The Bulls, Rockets, Nets and Pistons were also tough against post-ups, spelling trouble for players heavily reliant on post-ups such as Al Jefferson, Zach Randolph, David Lee and Pau Gasol. Interestingly, Joe Johnson's emphasis on post-ups paid off last year and he ranked fourth last season in made baskets within 5-9 feet of the hoop. He was the only guard or forward in the top-12 from that range, though Rudy Gay, Jeff Teague and Isaiah Thomas all made the top-20.



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The Lakers' defense ranked in the middle of the pack overall, but they had the second-best defense on isolations and the best defense against the roll man in pick-and-rolls (while being mediocre against pick-and-roll ball-handlers).


The Timberwolves and Pelicans also ranked in the top-five vs. isolation plays, even though both teams were in the bottom-third of the league on a cumulative basis. The Wolves were 29th vs. hand-off plays, and (as noted) the Pelicans ranked 30th in transition. The ability to defend against isolations, it seems, doesn't say much about overall team defense.



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On a league-wide basis, cuts were the most efficient play last season. They yielded 1.2 PPP and few teams were particularly effective at shutting down cuts -- even the league-best Pacers allowed 1.07 PPP, followed by the Bulls (1.11), Trail Blazers (1.12) and Spurs (1.13).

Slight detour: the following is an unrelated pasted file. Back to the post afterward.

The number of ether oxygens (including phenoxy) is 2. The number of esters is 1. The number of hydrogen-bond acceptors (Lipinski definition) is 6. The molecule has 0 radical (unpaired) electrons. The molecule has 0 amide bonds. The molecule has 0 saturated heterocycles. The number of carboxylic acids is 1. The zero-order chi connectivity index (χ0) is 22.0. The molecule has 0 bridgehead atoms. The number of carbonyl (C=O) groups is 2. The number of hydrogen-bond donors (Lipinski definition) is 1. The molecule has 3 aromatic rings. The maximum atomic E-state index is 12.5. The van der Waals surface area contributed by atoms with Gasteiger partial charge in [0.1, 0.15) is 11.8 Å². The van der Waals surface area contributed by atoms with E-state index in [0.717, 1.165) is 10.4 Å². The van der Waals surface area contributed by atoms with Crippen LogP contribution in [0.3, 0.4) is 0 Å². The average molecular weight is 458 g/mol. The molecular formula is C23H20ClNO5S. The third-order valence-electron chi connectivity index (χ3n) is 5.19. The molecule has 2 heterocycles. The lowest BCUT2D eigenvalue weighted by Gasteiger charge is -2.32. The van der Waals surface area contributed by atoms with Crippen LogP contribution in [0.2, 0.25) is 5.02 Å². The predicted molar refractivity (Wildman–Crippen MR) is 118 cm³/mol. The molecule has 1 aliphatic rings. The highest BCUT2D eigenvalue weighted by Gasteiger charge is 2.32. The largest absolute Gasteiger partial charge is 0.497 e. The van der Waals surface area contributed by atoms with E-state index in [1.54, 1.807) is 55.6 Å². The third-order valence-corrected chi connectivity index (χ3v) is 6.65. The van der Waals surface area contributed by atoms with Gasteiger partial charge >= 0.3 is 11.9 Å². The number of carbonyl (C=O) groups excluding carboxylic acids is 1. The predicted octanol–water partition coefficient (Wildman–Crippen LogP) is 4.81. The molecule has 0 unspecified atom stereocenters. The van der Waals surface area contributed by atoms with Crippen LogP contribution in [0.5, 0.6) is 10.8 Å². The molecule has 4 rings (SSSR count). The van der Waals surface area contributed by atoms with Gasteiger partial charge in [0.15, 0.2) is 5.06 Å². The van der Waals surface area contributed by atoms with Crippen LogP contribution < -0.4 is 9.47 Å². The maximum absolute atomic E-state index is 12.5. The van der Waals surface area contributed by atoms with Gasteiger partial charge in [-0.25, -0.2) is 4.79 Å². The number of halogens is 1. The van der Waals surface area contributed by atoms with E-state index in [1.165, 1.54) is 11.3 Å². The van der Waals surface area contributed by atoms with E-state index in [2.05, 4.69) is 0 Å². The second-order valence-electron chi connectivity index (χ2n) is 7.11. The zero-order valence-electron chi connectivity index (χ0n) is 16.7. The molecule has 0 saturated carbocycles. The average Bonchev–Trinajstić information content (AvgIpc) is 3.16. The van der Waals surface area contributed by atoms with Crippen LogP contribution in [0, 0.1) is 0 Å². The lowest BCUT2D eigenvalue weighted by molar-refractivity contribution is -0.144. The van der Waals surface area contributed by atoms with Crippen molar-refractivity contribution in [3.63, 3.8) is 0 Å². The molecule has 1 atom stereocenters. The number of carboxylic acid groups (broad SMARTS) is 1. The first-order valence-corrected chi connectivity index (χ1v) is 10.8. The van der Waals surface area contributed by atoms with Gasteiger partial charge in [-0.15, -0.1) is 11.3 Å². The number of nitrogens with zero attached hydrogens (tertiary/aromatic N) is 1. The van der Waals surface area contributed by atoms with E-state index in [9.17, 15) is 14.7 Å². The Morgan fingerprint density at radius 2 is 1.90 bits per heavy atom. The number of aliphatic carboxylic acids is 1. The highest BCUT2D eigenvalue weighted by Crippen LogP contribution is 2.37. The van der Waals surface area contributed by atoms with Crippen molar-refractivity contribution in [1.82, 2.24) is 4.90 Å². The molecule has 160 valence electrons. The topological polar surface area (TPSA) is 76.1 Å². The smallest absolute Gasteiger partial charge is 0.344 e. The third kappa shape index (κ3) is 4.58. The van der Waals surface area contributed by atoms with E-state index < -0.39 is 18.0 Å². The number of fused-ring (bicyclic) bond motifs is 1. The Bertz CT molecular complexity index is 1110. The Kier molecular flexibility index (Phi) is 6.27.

Cuts accounted for only 7.7% of the league's possessions, however, so it's a category heavily skewed toward teams that utilize it frequently. Per last week's column, no team used it more than the Bulls (a whopping 11.3% of their offense), but the Spurs (9.6%), Grizzlies (9.2%) and Warriors (9.0%) also made it a staple. In spite of its universal efficiency, cuts were an offensive rarity for the Suns, Knicks and Magic.


Pick-and-roll (roll man)

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The Clippers ranked 29th against roll men in pick-and-rolls, but they were the hardest team to score against via spot-ups. The Pacers, Bulls, Celtics and Wizards were also very stingy vs. spot-up shooters, though the departure of Trevor Ariza may make Washington more lenient this season. Against such teams, owners in daily leagues may want to avoid guys like Kyle Korver, Klay Thompson, J.J. Redick, Mike Miller, Wesley Matthews, Danny Green, etc.


In general, I remain surprised that play ending with a roll man only accounted for 6.73% of NBA offenses last season.  It's a relatively efficient play type, yielding 1.0 PPP across the league, but only the Magic, Mavericks and Hawks used it for more than 8.60% of their offensive possessions.



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Synergy explains this play type as, "Things like last second heaves from the back court and when a player is intentionally fouled and sent to the free throw line."


In other words, it's a capricious category which doesn't provide many insights into team defenses. We might ponder the reasons why three Atlantic Division teams (Toronto, Boston, Brooklyn) were the worst at defending this random play type. We might, but let's not.


Offensive rebound